The Psychological Profile of an Abuser
Traditionally, boys and girls are taught different things as they grow up. Society teaches girls to be careful and sensitive. They get tips on how to be pretty and and make their dolls pretty, and how to be sweet and kind.
On the other hand, boys generally get toys that have to do with courage and fearlessness. And a lot of the time they are put in contact sports. The goal is for them to turn into strong, tough men able to protect all the girls. But they can’t show a smidgen of weakness.
Determining factors: social influence and traditional values
The media plays a crucial role in gender differences in kids. Movies and TV shows all have the same characters: the buff policeman, the male protector of the family, the tough superhero. And although lately they’ve started to cautiously bring in female version, very few movies star a woman saving a man.
Generally, an abuser is someone who has very traditional values and was raised in an environment with sexist stereotypes. When they’re little they internalize all these things and end up as adults who see themselves accordingly.
The psychological profile of an abuser
Given the factors we mentioned, you can probably guess that most of the time the victims are women and the abusers, men. Statistics back up such assumptions. And now we’ll show you some of their most characteristic traits.
Cognitive biases: rigid psychology
Abusers usually have distorted thoughts about gender roles. They see the other gender as inferior to them and that is how they justify their violence. They’re full of prejudices that make them react in violent ways.
Their intolerance make them tyrannical, stubborn, and anti-democratic. The rigidity of their thought makes them take things very personally. They leave no room for any perspectives that go against their own.
An inability to solve problems
Their lack of mental flexibility will make it impossible for them to find solutions to their problems. This might be because they display a polar, or dichotomous, pattern of thought. That is, they put themselves on one extreme or the other, good or bad. There’s no middle ground, no moderation allowed.
Evidence shows that they see everything as black and white because that’s the way they were raised. They’re usually children of people who raised them very strictly and militarily.
Their childhood set the tone for their emotional development. That’s why the psychological profile of an abuser is centered around low self-esteem. This lack of self-love might be the cause or the consequence of abuse. Of course, this is never justified.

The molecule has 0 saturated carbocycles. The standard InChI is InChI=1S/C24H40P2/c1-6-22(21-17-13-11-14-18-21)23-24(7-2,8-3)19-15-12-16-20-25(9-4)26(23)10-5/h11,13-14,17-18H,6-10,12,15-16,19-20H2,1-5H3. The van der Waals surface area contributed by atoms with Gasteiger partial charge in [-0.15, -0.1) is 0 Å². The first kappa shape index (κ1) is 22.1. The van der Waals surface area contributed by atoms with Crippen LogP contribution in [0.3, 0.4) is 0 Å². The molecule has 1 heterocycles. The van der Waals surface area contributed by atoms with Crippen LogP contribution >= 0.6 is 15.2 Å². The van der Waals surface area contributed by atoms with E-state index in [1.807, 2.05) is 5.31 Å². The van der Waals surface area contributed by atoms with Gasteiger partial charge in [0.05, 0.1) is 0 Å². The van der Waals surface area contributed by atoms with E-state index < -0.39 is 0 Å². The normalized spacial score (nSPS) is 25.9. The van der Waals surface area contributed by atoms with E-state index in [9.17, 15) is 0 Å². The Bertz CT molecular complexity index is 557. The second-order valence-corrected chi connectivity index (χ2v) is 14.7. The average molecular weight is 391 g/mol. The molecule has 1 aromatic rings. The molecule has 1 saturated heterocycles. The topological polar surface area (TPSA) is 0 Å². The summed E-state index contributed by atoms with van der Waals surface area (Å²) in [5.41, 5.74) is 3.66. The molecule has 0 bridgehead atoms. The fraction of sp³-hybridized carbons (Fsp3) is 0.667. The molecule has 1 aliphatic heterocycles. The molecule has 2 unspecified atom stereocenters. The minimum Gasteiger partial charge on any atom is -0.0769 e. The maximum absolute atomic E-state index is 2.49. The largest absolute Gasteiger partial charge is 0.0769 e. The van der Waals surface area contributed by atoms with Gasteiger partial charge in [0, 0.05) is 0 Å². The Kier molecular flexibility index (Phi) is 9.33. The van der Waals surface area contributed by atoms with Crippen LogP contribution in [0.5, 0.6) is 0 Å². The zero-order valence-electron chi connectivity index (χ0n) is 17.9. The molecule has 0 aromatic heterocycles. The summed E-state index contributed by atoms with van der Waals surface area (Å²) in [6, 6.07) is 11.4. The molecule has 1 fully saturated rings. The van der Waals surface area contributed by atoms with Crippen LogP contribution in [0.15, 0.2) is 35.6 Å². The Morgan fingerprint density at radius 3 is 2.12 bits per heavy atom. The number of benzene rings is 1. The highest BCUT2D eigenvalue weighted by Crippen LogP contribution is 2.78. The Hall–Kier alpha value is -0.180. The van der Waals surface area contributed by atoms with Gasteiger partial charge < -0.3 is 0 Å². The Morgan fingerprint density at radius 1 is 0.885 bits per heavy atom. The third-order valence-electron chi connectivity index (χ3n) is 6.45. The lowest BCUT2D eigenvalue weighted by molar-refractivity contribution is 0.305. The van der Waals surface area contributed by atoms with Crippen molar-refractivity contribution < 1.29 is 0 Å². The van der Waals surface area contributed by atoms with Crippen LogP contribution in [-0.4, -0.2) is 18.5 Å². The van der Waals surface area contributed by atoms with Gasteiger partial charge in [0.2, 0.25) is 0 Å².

The problem is that they’re not aware of their lack of self-love. Instead of improving their self-image, they choose to take a passive-aggressive attitude in virtually every part of their lives.
This passive aggressive attitude betrays their difficulty communicating effectively with others. In fact, low assertiveness is one of the most characteristic traits in the psychological profile of an abuser.
The way they impose their authority and rules is through bitterness, stubbornness, or laziness. Abusive people aren’t usually very assertive, so they don’t express themselves directly or clearly.
The main consequence of this wear and tear in their relationships with other people is gradual social isolation. Because they lack any kind of friendship, they focus all their attention on their partner.
Little by little, their romantic relationship will turn into an obsession. They create emotional dependence because they see the other person as their only source of intimacy or support. They keep demanding more and the relationship gets very unhealthy.
Need for control
Abusers feel the need and duty to control everything their partner does or feels. Their work, family relationships, circle of friends, hobbies… They develop attitudes of extreme watchfulness and unhealthy jealousy.
Many times abusers unload their anger and rage in the home because of frustration they feel from work. They are very irritable and generally lack impulse control. This kind of violence, known as expressive violence, usually gets stronger as more violent incidents happen.
No self-control or empathy
The psychological profile of an abuser includes a lack of emotional control. Abusers are emotionally illiterate. They have a lot of trouble expressing their feelings. They don’t know how to reflect, and they lack any kind of empathy. This is what keeps them from feeling any kind of guilt over the pain and harm they’ve caused their victim.
Abusers normally win over their victim by seducing them. They’re manipulative people who use lies and false promises. And they’re capable of playing all kinds of roles to get what they want.
Although every case is different, these traits give an overall portrait of the psychological profile of an abuser. In general, you can see that they’re egotistical, sexist, and manipulative people. For them, psychological abuse is their main way of relating to people.